You may have been told as a child not to pick your scabs, even if they were itchy. As hard a temptation as it may have been, if you abided by those words, then chances are you have little to no scars, and your wound healed fast. An itchy wound can drive you crazy, but why do scabs itch? We will dive into this, as well as discuss the secrets to help get rid of the itch.
Why Do Scabs Itch?
Several factors can lead to the reason why a scab will itch, such as a natural reaction by the nerves when an irritation exists.
Letâs look at a couple of other causes.
1. Histamine Reaction
During the second stage of healing, our body releases a substance known as histamine to target the wound or injury, which causes the body to prepare for skin cell regrowth. It responds with a reaction similar to an allergy, and an itchy wound is the result.
2. New Skin Growth
Itchy scabs result when the new skin begins to grow on the wound. This feeling is compounded by the expansion of collagen cells. The scab itself is crusty and dry, which stimulates an itchy sensation as well.
Understanding Wound Healing
To know why scabs itch, we should understand how a wound comes to be, including the process from a simple cut to its healing time. While our body naturally heals many ailments and afflictions on its own, there are both internal and external factors that can hinder this process.
The majority of most wounds go through a four-step process.
1. Hemostasis Stage
Commonly known as the bleeding stage, this is when the injury first occurs. Our body responds by starting the healing process.
2. Inflammatory Stage
Immediately following the injury, this stage sees the bodyâs defense with the release of white blood cells to destroy any harmful bacteria. Swelling at and around the wound begins, and the skin undergoes the first stages of repair. This stage can last up to six days.
3.Â Tissue Re-Growth Stage
This third stage has visible signs of the skin repairing in the form of scabs. The scab protects the new skin cells that are growing. The damaged skin tissue begins to re-grow over the four weeks of this stage, also known as the fibroblastic stage.
4. Scarring Stage
This stage begins around the fourth week and is known to last for years. The scarring stage is the last and sometimes hardest stage to get through as the scab starts falling off. The wound now has a redness and itch to it. The excess collagen we produce forms the scars.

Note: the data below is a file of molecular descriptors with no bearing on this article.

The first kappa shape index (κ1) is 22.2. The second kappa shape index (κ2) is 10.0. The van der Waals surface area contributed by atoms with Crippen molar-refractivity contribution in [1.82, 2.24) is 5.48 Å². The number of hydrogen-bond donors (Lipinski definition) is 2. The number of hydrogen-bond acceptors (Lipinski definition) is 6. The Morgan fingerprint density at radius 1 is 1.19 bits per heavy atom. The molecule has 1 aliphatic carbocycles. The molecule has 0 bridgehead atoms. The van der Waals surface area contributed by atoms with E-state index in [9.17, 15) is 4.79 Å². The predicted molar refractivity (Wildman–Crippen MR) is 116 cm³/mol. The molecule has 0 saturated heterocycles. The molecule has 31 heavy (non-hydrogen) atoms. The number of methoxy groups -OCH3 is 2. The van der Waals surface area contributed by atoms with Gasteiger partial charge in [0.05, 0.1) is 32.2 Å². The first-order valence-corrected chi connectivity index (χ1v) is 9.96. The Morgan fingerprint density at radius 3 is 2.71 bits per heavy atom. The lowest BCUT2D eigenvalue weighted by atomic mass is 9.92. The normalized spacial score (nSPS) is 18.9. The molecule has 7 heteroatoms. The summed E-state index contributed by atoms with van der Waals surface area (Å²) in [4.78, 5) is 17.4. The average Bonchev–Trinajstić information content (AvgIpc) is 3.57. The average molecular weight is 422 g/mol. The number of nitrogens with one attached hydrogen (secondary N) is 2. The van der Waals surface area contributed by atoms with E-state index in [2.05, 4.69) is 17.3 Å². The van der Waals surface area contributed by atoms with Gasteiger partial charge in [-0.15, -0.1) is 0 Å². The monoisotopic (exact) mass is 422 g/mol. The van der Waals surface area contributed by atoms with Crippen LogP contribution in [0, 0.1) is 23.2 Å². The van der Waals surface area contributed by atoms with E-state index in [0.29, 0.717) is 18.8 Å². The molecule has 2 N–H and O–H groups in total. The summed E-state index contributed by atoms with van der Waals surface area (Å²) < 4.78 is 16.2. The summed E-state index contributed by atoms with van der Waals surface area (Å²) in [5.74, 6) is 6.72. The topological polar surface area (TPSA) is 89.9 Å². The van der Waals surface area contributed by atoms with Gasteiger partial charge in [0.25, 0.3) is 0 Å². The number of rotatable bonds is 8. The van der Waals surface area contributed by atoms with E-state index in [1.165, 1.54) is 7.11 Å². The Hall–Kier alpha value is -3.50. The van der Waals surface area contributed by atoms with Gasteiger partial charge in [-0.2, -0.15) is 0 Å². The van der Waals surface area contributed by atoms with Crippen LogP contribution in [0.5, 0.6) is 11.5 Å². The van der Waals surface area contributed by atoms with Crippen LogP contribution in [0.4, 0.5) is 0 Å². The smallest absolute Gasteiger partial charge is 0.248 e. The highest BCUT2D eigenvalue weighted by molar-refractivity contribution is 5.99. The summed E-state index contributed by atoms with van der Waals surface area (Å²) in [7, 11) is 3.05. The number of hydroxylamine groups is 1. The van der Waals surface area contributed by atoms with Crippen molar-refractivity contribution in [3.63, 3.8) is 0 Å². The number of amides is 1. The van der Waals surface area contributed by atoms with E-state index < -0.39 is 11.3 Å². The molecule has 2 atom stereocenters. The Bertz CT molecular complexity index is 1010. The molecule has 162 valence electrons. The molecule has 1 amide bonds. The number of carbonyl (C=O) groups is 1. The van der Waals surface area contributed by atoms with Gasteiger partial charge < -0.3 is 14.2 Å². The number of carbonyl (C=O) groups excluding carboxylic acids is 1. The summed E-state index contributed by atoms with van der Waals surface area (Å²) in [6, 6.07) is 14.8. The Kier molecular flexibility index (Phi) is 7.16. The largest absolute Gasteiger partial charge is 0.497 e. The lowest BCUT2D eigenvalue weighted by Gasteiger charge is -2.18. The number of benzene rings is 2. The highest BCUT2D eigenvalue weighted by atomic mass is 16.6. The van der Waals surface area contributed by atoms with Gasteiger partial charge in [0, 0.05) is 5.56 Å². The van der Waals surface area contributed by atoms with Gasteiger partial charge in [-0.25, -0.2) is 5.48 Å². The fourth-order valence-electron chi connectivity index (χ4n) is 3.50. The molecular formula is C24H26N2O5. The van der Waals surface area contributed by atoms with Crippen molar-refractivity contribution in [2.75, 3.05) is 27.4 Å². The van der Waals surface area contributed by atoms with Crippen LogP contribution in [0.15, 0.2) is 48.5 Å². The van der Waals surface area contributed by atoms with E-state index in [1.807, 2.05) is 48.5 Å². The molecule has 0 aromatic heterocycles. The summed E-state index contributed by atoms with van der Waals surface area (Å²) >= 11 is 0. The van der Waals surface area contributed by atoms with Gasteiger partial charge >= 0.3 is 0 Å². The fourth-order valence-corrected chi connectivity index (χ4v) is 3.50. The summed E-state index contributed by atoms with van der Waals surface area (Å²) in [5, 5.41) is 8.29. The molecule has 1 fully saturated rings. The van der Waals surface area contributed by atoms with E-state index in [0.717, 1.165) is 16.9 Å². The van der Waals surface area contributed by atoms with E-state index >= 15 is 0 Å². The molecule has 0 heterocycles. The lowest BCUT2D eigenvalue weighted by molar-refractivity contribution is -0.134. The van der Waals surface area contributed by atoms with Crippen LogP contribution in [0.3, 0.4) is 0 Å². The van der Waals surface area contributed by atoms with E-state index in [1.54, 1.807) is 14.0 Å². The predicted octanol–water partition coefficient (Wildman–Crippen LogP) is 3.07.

Effective Tips for Itchy Wound Relief
The first thing you should do when you get a wound is to wash it with a mild soap and warm water. Be sure to use gentle strokes, so you donât disturb the new skin growth. Doing this may alleviate the itch and irritation by removing dead skin cells.
Here are some other effective tips to follow:
- Moisturize the area to prevent dryness that stimulates itchiness.
- Apply a sterilized covering on the injury to avoid touching or scratching the area.
- Use a cold compress to alleviate itchiness and inflammation.
- Avoid wearing tight clothing on the wound to prevent irritation.
- Wear breathable clothing to protect the wound from sweat.
A scab can be a mild nuisance that can quickly turn into a permanent marking on your body if not properly attended to during the healing process. The usual pain and discomfort that you experience during the healing time can often result in a constant itch. An itchy wound must not be scratched, and there are natural ways to relieve the itch as well as other symptoms.
Over the period of one month, if the wound does not heal or the itching becomes severe, seek medical attention as it may be a result of a serious health condition.
âWhy Does A Wound Itch When It Heals?â Wound Care Society, September 30, 2015; http://woundcaresociety.org/why-does-a-wound-itch-when-it-heals, last accessed May 1, 2017.
Mercandetti, M., âWound Healing and Repair,â Medscape, March 12, 2015; http://emedicine.medscape.com/article/1298129-overview#a4, last accessed May 1, 2017.
Asaff, B., âWhy Do Wounds Itch When They Are Healing?â Love To Know; http://skincare.lovetoknow.com/Why_Do_Wounds_Itch_When_They_Are_Healing, last accessed May 1, 2017.